Wednesday, October 28, 2009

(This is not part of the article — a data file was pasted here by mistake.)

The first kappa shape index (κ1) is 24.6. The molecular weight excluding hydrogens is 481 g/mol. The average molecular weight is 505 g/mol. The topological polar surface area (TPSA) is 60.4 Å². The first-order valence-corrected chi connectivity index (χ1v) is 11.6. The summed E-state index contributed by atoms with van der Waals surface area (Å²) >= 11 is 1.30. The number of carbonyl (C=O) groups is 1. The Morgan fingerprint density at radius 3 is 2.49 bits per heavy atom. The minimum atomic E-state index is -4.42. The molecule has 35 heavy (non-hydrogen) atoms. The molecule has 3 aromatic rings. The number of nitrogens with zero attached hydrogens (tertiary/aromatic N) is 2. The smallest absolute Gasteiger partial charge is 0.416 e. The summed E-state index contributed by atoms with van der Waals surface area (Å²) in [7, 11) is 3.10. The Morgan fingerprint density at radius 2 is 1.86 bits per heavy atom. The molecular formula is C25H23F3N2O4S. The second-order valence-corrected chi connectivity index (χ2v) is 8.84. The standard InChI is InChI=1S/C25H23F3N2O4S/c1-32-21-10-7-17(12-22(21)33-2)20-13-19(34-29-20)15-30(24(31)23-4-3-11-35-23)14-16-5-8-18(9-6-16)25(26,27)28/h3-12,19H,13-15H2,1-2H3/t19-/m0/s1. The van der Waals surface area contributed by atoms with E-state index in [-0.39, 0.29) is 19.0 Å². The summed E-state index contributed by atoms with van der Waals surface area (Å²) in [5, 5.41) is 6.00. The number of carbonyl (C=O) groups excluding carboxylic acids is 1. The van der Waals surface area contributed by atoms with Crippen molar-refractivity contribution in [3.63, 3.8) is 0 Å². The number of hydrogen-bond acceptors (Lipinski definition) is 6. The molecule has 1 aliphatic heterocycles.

A couple of days ago, I came across a marketing blog that referred to my much-publicised, public declaration of artistic and commercial independence and an attitude I summed in a self-penned catch-phrase: Art Is War. The blog's author, Cory Huff, works as a 'Blogging and Social Media Specialist' for a marketing firm, Netbiz.com. In his blog, Huff co-opts my phrase, using it as the title for an event he is organising called the Art Is War Workshop. The workshop promises to explore the key elements of my success and the success of others like me. I don't know Huff. I certainly didn't give him permission to use my name to spruik his own schtick. I have nothing to do with the event. In discussing how to circumvent a system in which art dealers are (as I see it) predatory middle men, Huff promotes his own services as a middle man despite having no deep experience of art. The workshop is free, a common strategy among commercial 'mentors' to generate sales of further information and paid guidance. However, everything an artist needs to know is freely available online already, not least from my blog and the interviews I give (for which a very complete Bibliography on my web site provides links), as well as blogs such as Hugh McLeod's smart Gaping Void. Both Hugh and I make ourselves very accessible to those wanting to know more.There are those who innovate, then there are those who follow behind making money talking about – and completely missing the point of – what we do and why. More and more art marketing sites are springing up, targeting gullible artists and artisans who want to sell their work online. Some are positioned as services by artists for artists. Others are unashamedly opportunistic middle-men with smooth patter and no real knowledge or experience of art at all. Oddly, none waste much time on art itself – let alone exploring the core importance of creating a body of work. And yet the concepts of an artist's work are integral to the ways in which each artist should share it. (Which is also to say that what works for one artist might not work for another). Articulating the work should be the main focus of using new media, with sales a welcome side-effect, not the main purpose.